Even though the term & # 39; parts & # 39; quickly stripped of all meaning, industry insiders still cited social benefits. In 2014, Airbnb global head of community Douglas Atkin told a conference on a sharing economy: "The sharing economy deserves to succeed. There is a decentralization of wealth and control and power. That is why this economy is a better economy."

By the middle of 2010, the story of the innovative, all-in-one-sharing economy had begun to turn sour. Then platforms running on & # 39; collaborative consumption & # 39; banked, bordered on valuations of several billions, the sharing of shares began to feel naive.

"I kind of saw the changeover at the beginning of 2016," says labor lawyer Veena Dubal, who worked with freelance taxi drivers in San Francisco before sharing. "There was a moment of newness, but then a realization that these were the same things. Just a lot cheaper and unregulated."

Three years ago, in a piece co-authored by entrepreneur and model Lily Cole, Adam Werbach also suggested that companies had hijacked sharing. "Although modern rental platforms offer tremendous value, they do not reflect the sense of sharing that communities have defined as communities for thousands of years." Instead, it offered another word: rent.

In some cases, the sharing economy seemed to ignite the problems it claimed to solve. The assumed activation of underutilized resources has in fact led to more, albeit slightly different, use of resources. A number of studies have shown that the convenience and subsidized low costs of Uber and Lyft journeys increase traffic in cities and apparently pull passengers away from a real form of sharing: public transport. UCLA students reportedly take roughly 11,000 journeys a week that never leave the campus. By putting more cars on the road, rides companies have encouraged owners to consume more by buying cars with subprime loans or renting them directly from the platforms themselves.

In addition to making it easy to rent out guest rooms, rental platforms encouraged speculative investment in real estate. Whole houses and apartment buildings are taken from the rental market to act as hotels, putting more pressure on the markets in already priceless cities.

Early sharing champions were ultimately right about technology that made a shift possible from a property company, but what came next was not sharing. The emergence of streaming services, subscriptions and short-term rentals exceeded the promise of non-monetary sharing of resources. The power and control was not decentralized; it was even more concentrated in the hands of large and valuable platforms.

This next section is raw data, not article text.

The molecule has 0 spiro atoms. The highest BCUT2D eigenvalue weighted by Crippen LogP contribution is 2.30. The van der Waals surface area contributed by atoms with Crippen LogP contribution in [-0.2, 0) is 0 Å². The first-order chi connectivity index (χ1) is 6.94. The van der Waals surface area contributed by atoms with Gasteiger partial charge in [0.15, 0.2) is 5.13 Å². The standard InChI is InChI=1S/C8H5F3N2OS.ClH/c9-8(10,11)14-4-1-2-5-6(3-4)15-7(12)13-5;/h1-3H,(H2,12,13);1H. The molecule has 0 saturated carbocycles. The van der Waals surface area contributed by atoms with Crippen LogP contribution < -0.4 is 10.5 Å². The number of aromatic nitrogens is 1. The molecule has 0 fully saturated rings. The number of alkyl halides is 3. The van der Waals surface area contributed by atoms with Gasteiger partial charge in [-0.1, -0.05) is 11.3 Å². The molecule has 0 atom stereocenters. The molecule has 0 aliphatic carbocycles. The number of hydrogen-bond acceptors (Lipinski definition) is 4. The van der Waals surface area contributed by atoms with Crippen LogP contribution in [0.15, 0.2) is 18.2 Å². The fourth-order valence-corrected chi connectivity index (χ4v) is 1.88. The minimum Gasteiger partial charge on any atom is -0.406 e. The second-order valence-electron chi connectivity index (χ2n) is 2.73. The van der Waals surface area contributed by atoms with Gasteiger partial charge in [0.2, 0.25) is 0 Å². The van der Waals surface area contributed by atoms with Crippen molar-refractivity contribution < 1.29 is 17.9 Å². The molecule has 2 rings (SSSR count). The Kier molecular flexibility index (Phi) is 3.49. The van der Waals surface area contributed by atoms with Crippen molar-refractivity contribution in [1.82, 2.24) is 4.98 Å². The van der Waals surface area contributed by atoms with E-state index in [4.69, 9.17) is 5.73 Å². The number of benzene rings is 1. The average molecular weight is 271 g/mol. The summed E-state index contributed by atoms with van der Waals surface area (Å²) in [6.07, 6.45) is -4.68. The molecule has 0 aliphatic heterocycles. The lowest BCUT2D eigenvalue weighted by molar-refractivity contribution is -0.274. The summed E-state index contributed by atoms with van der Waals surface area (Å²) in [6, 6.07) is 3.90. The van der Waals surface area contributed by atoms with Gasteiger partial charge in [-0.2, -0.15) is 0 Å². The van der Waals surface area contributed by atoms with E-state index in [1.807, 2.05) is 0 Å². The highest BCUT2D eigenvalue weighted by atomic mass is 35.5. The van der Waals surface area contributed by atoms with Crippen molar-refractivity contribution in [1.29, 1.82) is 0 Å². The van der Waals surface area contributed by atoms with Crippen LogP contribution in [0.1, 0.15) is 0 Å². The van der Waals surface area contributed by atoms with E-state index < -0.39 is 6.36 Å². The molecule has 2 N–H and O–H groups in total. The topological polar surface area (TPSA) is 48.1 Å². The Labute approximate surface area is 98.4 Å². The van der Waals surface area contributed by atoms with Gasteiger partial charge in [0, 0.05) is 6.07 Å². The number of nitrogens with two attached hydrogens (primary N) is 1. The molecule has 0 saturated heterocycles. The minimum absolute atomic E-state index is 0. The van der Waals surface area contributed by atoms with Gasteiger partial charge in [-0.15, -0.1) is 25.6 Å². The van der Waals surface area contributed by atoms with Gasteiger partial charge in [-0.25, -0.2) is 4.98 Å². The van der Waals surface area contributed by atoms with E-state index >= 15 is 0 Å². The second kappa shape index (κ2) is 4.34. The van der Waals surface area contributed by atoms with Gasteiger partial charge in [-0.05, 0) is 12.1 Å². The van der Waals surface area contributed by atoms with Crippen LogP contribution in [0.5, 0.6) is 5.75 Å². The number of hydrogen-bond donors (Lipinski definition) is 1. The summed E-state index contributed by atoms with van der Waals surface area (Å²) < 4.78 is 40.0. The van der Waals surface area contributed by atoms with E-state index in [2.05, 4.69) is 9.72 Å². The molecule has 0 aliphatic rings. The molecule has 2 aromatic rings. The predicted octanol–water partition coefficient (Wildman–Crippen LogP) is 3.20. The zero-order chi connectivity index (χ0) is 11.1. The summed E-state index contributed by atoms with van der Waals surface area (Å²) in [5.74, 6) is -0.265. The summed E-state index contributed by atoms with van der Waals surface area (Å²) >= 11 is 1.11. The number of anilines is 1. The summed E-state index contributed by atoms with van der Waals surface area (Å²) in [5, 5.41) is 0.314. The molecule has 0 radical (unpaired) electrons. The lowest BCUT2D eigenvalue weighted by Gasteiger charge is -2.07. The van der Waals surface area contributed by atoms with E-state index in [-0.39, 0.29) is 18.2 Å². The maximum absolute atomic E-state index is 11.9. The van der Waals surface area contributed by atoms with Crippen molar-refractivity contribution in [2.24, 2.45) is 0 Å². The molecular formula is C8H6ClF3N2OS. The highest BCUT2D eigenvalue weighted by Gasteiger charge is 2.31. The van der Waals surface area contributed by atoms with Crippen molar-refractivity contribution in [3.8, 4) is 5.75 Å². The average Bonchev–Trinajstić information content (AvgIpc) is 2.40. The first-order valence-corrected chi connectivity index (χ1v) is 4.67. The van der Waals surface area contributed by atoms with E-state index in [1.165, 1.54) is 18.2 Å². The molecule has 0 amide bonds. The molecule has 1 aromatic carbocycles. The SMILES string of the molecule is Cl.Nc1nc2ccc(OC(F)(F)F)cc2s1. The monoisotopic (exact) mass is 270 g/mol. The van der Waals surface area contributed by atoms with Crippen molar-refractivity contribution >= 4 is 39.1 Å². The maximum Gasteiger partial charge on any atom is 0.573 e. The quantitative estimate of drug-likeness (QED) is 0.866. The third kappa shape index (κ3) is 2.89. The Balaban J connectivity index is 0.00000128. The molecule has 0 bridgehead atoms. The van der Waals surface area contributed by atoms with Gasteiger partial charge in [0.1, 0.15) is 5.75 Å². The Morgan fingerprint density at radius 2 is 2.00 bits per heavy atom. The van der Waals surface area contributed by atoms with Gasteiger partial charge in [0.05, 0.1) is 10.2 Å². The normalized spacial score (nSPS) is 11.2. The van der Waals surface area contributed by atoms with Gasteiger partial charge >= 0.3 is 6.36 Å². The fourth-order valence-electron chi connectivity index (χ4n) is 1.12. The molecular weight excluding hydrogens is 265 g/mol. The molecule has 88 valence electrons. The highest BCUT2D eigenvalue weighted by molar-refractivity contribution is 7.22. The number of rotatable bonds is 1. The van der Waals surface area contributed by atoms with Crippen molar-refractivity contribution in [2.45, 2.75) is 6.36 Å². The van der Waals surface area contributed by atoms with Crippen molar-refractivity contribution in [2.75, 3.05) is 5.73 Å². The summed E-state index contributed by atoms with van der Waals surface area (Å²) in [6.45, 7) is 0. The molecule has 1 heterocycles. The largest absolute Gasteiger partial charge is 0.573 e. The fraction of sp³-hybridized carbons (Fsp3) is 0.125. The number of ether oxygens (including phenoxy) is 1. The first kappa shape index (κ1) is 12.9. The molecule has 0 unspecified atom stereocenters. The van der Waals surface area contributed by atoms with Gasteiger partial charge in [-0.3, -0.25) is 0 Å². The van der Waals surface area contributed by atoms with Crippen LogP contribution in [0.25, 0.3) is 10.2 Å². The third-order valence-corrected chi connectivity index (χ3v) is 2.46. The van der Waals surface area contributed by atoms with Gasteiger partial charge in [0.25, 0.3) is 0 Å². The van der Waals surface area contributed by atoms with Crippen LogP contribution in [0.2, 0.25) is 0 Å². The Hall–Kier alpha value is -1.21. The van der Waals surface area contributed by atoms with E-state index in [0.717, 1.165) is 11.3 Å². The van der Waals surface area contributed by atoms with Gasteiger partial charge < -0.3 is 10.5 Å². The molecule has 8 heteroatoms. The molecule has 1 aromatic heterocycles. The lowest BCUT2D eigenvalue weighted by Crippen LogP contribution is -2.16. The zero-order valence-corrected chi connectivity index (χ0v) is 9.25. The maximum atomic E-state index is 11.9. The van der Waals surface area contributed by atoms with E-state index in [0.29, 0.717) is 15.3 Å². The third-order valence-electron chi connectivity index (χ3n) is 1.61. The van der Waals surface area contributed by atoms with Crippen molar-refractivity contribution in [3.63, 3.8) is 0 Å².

Why would you make an effort to exchange your own DVD & # 39; s for a copy of Friends with benefits, finally, when you can stream it via Amazon Prime Video for $ 2.99? The idea of ​​paying for temporary access to albums instead of owning them in full may have been creepy at first, but we find it increasingly easier to rent all of our music, along with our software and books. Downloading and sharing the material that lives on these streamed sources is impossible, illegal or both.

The new trust has never come true. Government regulation usually plays an important role in mediating consumer relationships with business companies and for good reason. Peer-to-peer platforms can make discrimination easier, and they often claimed that there was little or no liability when something went wrong. New reputations for social media could not prevent unavoidable problems, especially when participating companies did not set background controls for their freelance employees or inspect houses and vehicles for safety.

Delen also did not provide broad financial stability. The jobs that were ultimately created by the sharing economy were poorly regulated and accelerated the broader growth of contract labor, which has already pushed low wages to both freelancers and employees. Some frequently cited studies have claimed that most of us will soon be freelancers. But most of the freelance work seems to be extremely part-time and only an additional income, and the rhythm of the drivers in particular is high.

Sharing does not have the positive market power it used 10 years ago. Since 2016, tech entrepreneurs and their promoters in the press seem to have largely left the language of sharing. This now concerns & # 39; platforms & # 39 ;, & # 39; on-demand services & # 39; or, most recently, & # 39; the gig economy & # 39 ;.

Labor lawyer Dubal is also not happy with the new "gig" language. The term may seem fair – it places the precarious nature of the contract at the center and in the workplace – but it does not remove wider structural concerns. "Even people who have stopped using the & # 39; sharing economy & # 39; have not necessarily seen the light in terms of what kind of work the company has propagated more widely," Dubal says. "They have normalized unregulated business. "